This post is a continuation of my kayaking to see the airport roost. After I counted and photographed the birds out there I decided to head back inland and kayak around Mullens Creek. Because there was almost no wind I knew I could just sit back and enjoy myself. I am including an image from Google Earth to try to show a little more clearly what this area is like.
The image is quite accurate except that the areas of sand (brown areas) have been filled in with mangrove trees. They have grown up a lot since this image was taken. Remember too that all those sand areas fill up with water on high tide - which of course this was when I was kayaking around there. I have marked my route in yellow and it is about 1 1/2 kms. I paddled down the south side first then where the creek splits I took the northern channel and then around to the parking area.
Down on the creek between the mangrove trees and shrubs it was very still. Much of the time I was paddling over clouds reflected in the still water. When I moved closer to the banks then I was moving over the reflections of the bushes.
The mangroves are bright green in these photos. There are five or six different kinds of mangroves in this area and all of them must have salt water for part of the time to put their roots and trunks into. Some of the trees are out of the water for some time when the monthly and seasonal tides are lower but at times of good high tides they almost look as if they are floating on the surface of the water.
It is so peaceful here - no traffic noise or noise from houses at all. Occasionally I heard birds - mostly Mangrove Honeyeaters - but they didn't show themselves.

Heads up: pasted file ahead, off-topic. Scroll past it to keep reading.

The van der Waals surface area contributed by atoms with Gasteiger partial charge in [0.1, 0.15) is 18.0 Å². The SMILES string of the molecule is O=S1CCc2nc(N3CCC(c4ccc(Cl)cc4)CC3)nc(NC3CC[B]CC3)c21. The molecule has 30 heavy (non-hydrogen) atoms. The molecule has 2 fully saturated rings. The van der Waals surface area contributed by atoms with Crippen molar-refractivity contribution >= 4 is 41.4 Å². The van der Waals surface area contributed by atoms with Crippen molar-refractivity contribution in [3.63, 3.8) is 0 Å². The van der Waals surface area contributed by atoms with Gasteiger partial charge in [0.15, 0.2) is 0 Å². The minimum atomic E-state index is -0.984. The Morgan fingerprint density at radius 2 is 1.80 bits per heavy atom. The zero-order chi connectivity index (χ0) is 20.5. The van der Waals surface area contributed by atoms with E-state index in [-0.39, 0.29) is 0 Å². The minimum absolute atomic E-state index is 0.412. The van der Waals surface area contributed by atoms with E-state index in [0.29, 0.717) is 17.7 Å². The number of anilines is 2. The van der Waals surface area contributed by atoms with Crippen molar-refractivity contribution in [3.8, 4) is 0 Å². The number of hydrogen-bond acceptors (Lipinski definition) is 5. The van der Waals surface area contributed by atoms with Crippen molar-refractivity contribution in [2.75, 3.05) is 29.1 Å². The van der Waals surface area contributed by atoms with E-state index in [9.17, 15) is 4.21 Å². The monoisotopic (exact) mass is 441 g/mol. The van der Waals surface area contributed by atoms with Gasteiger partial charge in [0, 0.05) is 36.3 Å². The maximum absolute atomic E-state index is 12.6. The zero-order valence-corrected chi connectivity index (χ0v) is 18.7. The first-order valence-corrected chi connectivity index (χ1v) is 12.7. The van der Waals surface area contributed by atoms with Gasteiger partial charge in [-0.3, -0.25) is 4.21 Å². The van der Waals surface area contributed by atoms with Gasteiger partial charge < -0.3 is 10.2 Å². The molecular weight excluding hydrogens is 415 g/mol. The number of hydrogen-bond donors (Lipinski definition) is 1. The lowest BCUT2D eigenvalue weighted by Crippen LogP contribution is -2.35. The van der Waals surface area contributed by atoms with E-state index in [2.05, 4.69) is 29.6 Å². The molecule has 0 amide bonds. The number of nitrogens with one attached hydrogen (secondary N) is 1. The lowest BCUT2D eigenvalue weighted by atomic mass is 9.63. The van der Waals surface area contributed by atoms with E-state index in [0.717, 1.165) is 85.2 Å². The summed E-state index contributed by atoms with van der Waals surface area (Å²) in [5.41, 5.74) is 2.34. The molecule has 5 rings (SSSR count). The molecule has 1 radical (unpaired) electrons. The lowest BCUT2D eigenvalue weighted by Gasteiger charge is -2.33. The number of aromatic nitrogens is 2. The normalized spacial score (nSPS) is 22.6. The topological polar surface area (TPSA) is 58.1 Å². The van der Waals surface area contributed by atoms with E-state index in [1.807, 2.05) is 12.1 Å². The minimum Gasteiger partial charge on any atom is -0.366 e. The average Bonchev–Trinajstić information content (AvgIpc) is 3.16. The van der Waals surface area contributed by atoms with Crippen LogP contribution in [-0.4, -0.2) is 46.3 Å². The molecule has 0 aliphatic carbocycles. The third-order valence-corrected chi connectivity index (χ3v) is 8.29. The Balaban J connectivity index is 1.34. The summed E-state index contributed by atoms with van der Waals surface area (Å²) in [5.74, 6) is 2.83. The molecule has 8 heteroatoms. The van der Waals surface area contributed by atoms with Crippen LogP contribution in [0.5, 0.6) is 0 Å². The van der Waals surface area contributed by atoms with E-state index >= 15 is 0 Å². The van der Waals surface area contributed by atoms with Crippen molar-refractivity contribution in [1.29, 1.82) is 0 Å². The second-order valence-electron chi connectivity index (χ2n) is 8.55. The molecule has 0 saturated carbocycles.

The entrance to the north channel of the creek is left of center and well hidden between mangroves.
As I finished tying the kayak on top of the car another couple of kayaks also came in. They had paddled further south to another creek.
I really wasn't looking for birds on this part of my kayaking but if they are right in front of you then they must be photographed! I had seen a number of White-breasted Woodswallows swooping over the water so there must have been insects for them to catch. The way they swoop and glide reminds me of the paper gliders we used to make from our school papers many years ago!
This Magpie was walking around my car when I got back to the parking place. It was looking intently up to the windows which made me think that it might have been fed by people from their cars recently.
When I got home I found a a not so welcome visitor down in my back yard. I thought I had been hearing Sparrows for some days but this was the first one that let me get close for a good look. Sparrows of course are NOT native and they have a nasty habit of taking over from other native species.